What’s the Big Idea?

By Malcolm Fleschner

If the reward and recognition industry had to come up with a slogan, a good option might be, "Incentives: they’re not just for sales anymore!" One area where recognition programs are becoming more popular is in suggestion programs that reward employees for generating ideas to cut costs, increase sales or otherwise streamline an organization’s operations.

Yet as Vic Anapolle, an employee recognition and involvement consultant with the Bill Sims Company (www.billsims.com) observes, managers are never short of excuses for why they don’t run suggestion programs. "They’re too time consuming," "They don’t pay off," and "You wind up getting too many suggestions that aren’t workable" are a few Anapolle says he commonly hears. But all these objections can be addressed, he suggests, by adopting the following six guidelines for an effective employee suggestion program:

1. Be Open To The Ideas
It may seem like an obvious point, but you can’t run a functioning suggestion program without first recognizing that not all great ideas come from the folks at the top. A good way to start is by giving employees some constraints and letting them know the areas in which you’re soliciting their suggestions.

Next, let everyone know how the process will work, and how their suggestions will be considered. A flow chart on display can do this effectively. Then, as you launch the program, give one person responsibility for advocating the program within the organization. This person will be tasked with cheerleading, soliciting ideas and clearing any bottlenecks that arise.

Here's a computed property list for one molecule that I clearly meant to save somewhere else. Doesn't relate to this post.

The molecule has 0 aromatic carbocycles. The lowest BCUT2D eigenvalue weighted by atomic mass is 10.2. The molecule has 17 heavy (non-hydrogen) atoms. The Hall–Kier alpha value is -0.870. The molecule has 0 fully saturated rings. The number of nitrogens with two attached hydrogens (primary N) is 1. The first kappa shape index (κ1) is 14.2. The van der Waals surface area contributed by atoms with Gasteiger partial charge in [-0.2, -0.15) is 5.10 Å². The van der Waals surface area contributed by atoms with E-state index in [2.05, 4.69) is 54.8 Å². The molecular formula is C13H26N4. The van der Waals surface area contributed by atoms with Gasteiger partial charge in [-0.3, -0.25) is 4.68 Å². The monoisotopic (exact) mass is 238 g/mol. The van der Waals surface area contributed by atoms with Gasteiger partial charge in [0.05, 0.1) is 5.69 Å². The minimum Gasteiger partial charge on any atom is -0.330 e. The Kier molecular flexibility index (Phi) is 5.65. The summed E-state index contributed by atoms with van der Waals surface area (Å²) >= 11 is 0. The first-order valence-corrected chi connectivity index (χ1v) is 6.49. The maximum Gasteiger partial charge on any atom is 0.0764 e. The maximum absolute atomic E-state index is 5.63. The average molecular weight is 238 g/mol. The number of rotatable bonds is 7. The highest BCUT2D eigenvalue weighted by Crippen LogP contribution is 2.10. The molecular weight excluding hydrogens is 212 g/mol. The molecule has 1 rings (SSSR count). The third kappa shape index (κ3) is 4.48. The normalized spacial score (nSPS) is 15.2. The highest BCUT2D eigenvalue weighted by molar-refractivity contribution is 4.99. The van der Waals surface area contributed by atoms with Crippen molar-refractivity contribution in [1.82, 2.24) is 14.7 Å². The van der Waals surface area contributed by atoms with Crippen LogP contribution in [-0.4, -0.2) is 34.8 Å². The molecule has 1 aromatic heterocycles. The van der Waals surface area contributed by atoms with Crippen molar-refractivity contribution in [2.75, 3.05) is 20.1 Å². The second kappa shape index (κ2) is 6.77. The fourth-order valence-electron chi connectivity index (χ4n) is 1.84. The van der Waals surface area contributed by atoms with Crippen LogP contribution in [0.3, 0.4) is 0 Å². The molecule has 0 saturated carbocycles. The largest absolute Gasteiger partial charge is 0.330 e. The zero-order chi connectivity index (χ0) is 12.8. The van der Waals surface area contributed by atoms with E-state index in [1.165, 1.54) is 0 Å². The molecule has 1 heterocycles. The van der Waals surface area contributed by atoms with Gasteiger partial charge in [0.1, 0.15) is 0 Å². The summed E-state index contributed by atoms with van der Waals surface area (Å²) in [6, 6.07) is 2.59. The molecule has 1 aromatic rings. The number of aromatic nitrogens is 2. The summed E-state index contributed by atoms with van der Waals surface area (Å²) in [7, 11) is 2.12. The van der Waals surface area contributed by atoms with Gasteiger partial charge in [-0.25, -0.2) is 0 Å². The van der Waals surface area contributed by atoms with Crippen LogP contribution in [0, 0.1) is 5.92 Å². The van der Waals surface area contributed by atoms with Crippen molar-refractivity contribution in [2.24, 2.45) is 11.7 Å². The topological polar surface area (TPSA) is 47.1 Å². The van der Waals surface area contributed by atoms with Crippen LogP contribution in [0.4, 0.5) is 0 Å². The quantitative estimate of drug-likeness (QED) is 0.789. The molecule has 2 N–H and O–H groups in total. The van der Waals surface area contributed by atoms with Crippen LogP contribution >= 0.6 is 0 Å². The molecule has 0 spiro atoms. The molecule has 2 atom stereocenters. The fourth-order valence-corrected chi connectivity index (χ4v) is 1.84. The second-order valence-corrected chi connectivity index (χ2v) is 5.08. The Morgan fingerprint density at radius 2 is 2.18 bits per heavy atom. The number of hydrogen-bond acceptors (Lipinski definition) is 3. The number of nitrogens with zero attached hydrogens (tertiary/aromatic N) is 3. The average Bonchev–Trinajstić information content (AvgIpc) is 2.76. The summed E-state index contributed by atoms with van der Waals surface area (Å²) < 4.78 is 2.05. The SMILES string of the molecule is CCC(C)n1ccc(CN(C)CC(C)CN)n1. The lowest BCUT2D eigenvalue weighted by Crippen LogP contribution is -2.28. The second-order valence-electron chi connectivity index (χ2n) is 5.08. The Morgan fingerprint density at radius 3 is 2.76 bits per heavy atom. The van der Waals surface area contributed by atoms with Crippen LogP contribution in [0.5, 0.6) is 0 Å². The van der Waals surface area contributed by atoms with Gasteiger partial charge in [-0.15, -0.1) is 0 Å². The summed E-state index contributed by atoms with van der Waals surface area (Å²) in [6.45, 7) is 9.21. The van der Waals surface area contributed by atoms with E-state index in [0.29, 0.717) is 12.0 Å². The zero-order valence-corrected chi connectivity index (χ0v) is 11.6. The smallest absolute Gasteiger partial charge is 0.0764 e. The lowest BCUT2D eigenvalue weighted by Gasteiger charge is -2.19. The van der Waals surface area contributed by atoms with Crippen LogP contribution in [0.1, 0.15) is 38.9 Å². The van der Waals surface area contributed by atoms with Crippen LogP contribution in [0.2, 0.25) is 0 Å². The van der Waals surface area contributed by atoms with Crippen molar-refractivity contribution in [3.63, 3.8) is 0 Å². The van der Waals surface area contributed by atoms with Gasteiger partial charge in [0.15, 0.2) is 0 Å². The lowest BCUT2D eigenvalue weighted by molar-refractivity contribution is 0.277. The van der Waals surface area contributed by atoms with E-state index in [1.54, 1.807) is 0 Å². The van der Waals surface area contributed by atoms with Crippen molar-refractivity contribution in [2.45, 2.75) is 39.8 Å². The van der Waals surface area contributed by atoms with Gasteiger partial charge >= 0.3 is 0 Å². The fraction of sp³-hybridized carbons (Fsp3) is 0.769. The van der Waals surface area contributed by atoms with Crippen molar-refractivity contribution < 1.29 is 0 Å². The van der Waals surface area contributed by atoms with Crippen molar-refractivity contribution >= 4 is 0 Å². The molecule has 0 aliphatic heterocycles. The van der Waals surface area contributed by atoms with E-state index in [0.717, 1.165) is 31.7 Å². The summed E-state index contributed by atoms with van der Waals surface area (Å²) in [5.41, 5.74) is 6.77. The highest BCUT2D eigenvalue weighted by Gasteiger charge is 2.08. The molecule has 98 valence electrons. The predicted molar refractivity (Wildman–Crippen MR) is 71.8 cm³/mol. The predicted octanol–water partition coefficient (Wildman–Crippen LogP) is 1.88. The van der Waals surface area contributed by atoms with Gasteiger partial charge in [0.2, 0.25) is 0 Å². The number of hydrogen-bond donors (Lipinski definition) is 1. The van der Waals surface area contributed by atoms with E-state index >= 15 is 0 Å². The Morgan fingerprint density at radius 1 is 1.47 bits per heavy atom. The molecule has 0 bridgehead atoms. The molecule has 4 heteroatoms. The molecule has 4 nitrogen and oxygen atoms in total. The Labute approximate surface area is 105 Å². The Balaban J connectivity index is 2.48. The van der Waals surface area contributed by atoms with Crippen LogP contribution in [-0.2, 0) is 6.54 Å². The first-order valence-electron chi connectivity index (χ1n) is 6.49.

2. Get Managers On Board
The program will likely fail if middle managers and front-line supervisors view the suggestion program as just something else to undermine their authority. Impress upon supervisors that this kind of program can address their problems too, and give them more opportunities for coaching and mentoring.

3. Cash Is Out
Cash is not the only means of rewarding employees and may be an obstacle to an effective suggestion program, particularly if the cash reward is tied to money saved from an idea’s application. Instead, consider a points-based program, allowing idea-generating participants to redeem points toward items from preferred catalogs. Such merchandise-oriented programs typically boost employee participation and generate higher submission rates.

4. Pick A Coordinator
Choose one person to be the central repository for all ideas. He or she will log the suggestions, forward them to evaluators and maintain records of how ideas have been applied. Suggestion evaluators will likely be managers – assign enough of them to keep ideas flowing through the system promptly. The suggestion evaluators should take no more than 30 days to respond to each idea.

Once it’s decided that an idea should be implemented, get the person who came up with the idea to participate in the implementation. Ownership over new ideas is a remarkable motivator that will help generate even more ideas down the line.

5. Take A Second Look
At most places, when one evaluator says a submitted idea isn’t worth pursuing, that’s usually the end of the line for that idea. But maybe it shouldn’t be. Sometimes one person may be biased, or fail to appreciate an idea’s potential. Just in case, let a backup committee of program participants confirm the first evaluator’s opinion. This committee review can salvage good ideas that might otherwise slip through the cracks, or offer ways to refashion a suggestion so that it becomes more workable.

6. Reward A Job Well Done
One criticism of suggestion programs is that they reward employees for doing something that’s already part of the job. But this attitude tends to discourage managers from interacting with front-line employees. This leads to workers doing little more than what’s absolutely necessary, which diminishes potential innovation and creative thinking.

If your organization recognizes front-line employees as a great but mostly untapped resource for talent and new ideas, a suggestion program can make a huge difference. Approach it with the same diligence and planning you would any other major project, offer rewards that will genuinely motivate and create the right environment for hearing those ideas, and the results may astonish you.